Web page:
Newspapers had just one day to write an obituary for Jarre, and sure enough, several papers and blogs picked up the fake quote for their obituaries — including The Guardian, one of Britain’s most respected newspapers. Wikipedia actually managed to identify the quote as suspicious. It was deleted after Fitzgerald put it up, and when he reposted it, it was deleted in just six minutes. After he reposted it again, it was left up for about a day, and then deleted again. But it was up long enough to make its way into obituaries, and Fitzgerald had to e-mail media outlets and tell them that the quote was fake — he said that otherwise they probably never would have noticed. Only The Guardian publicly admitted its mistake — others just deleted the quote from their obituary. The editor of The Guardian wrote: “The moral of this story is not that journalists should avoid Wikipedia, but that they shouldn’t use information they find there if it can’t be traced back to a reliable primary source.” Maybe most of all, the story shows how freely people turn to Wikipedia as a news source. In 2007, The New York Times reported that since 2004, more than a hundred judicial rulings in this country relied on evidence from Wikipedia. Some of the instances where Wikipedia was used in court included a definition of the Jewish marriage ceremony in a Brooklyn Surrogate Court, an explanation of “jungle juice” for the Supreme Court of Iowa, and an entry on the Department of Homeland Security’s threat levels for a case involving antiwar protestors in Georgia’s 11th Circuit Court of Appeals.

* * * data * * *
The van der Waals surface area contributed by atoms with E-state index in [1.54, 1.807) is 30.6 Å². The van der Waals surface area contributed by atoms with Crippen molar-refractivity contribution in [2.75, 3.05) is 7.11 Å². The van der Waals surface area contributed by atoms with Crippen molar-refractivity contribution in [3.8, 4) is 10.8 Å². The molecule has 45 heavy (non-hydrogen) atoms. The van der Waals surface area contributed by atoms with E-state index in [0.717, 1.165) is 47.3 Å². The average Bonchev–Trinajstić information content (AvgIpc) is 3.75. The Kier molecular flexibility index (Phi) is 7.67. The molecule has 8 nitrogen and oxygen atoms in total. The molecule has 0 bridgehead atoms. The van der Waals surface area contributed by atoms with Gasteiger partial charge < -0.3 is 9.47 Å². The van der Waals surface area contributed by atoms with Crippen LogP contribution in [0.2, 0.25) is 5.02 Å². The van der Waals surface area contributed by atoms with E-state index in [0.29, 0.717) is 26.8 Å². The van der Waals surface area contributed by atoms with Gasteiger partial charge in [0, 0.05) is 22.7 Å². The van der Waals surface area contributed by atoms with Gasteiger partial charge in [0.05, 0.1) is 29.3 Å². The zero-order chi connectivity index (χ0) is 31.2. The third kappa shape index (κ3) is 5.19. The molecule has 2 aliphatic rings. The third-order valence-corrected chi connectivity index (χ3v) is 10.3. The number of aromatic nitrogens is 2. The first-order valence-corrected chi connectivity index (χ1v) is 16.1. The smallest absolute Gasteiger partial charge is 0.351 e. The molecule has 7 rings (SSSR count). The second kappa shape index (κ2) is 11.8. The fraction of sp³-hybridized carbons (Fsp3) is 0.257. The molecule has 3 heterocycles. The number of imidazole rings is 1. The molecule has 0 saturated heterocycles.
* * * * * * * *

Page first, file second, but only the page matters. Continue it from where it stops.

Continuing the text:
— The Writer’s Almanac